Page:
Top powerlifters gear up for Euros at Moscow Open

The big guys were out in force in the Russian capital over the weekend with more than 500 powerlifters arriving for the Moscow Open.

­Where there’s a will there’s a weight, and the powerlifters are a fine example of the triumph of the human spirit.

The first Moscow Open was held back in 2008. Today, it has evolved into an important milestone on the way to the European Championship, with more and more ready to bulk up for their chance.

“Each tournament that we stage proves time and again that there is an ever-increasing number of people who want to lead a healthy lifestyle,” Artem Larionov, World Powerlifting Congress (WPC) representative and Russian record holder, said. “And if their choice is powerlifting or bench pressing, it makes us very happy. There are over 500 people here but I hope that number will grow into thousands in years to come.”

There are two events at the tournament held across all accepted weight categories for men, women, juniors and seniors.

First is Powerlifting, which consists of three disciplines – the squat, bench press and deadlift. And second is the stand-alone Bench Press in which Moscow’s Aleksey Khvatov managed an eye-watering 192 kilos.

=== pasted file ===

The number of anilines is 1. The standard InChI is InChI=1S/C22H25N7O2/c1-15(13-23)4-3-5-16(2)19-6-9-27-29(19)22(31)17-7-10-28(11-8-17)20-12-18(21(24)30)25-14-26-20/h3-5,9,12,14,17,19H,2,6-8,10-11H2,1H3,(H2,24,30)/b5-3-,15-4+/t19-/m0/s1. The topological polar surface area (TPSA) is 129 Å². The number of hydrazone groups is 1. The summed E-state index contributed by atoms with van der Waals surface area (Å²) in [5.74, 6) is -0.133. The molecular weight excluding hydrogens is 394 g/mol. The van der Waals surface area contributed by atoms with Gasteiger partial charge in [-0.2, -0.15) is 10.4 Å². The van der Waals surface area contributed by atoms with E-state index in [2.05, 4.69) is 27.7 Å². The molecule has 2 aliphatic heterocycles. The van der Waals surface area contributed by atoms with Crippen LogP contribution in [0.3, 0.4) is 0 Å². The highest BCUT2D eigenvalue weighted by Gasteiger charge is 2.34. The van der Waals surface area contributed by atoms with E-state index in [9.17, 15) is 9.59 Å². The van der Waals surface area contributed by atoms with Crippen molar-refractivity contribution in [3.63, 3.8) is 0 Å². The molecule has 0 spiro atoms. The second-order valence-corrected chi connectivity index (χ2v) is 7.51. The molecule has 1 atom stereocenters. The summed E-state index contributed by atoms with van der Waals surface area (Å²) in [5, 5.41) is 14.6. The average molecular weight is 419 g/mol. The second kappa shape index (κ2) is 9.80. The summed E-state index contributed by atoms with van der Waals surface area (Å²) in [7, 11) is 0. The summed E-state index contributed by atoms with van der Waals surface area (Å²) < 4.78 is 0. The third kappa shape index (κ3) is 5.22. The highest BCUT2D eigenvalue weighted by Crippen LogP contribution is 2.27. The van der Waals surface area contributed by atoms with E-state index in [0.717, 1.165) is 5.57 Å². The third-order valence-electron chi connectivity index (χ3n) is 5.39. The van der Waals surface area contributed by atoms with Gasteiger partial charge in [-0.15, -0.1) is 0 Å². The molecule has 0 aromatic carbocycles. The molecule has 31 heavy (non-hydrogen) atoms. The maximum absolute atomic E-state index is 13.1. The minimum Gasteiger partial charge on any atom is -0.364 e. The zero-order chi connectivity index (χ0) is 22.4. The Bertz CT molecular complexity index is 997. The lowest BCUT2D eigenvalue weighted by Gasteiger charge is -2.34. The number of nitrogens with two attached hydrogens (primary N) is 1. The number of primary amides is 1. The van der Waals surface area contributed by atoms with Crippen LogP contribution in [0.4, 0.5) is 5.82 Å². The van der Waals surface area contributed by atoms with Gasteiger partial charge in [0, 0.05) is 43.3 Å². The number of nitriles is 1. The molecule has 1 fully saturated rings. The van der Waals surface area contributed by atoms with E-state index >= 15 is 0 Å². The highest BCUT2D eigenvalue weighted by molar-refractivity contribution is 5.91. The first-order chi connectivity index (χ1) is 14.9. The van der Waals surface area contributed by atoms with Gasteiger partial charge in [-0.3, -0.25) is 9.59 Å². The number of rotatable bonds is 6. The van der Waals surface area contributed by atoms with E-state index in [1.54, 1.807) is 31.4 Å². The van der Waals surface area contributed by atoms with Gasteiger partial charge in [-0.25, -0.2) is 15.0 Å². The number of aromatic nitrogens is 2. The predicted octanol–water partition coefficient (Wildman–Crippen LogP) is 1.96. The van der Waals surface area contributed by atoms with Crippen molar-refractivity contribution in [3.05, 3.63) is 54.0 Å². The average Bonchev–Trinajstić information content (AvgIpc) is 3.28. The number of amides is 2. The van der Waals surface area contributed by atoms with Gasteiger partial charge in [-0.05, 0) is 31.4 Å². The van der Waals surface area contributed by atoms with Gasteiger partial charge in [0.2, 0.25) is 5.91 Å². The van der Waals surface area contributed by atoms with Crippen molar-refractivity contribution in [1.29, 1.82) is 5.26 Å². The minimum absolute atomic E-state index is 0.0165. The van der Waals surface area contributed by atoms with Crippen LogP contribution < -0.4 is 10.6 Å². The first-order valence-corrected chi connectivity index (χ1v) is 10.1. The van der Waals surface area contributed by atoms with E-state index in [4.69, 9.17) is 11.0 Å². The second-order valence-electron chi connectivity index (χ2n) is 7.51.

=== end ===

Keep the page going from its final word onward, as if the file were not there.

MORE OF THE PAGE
“To be honest, I wanted to press a heavier load,” he said. “But it’s OK. I won in any case. The greatest part about it is that my friends were here to witness my effort. I’m glad that this sport is developing like that because you could not imagine an event like this 10 years ago.”

No powerlifting competition would be complete without its seniors – or veterans, as they are sometimes referred to in Russia.

One of major advantages of this sport is that it’s available to anyone at almost any age, starting at just 13 years old.

Another selling point is that even the rookies can be record-breakers, like 45-old-old Sergey Mavrenkov.

This compact powerhouse lifted his first weight five years ago, but captured to two Moscow Region records in a row at the event.

“Powerlifting allows you to always be well-toned and keep your body in perfect form,” Mavrenkov stressed. “A person becomes more motivated not only during practice, but in life in general, actually, your quality of life drastically improves. I don’t know what it is like in other gyms but our club the Red October has also helped me find friends with common interests and hobbies.”

The Moscow open is the biggest regional Power-Lifting competition in Russia. It might be only four years old, but the number of participants has already grown from 37 Muscovites to 530 representatives from all over the country.

RT Sport powered by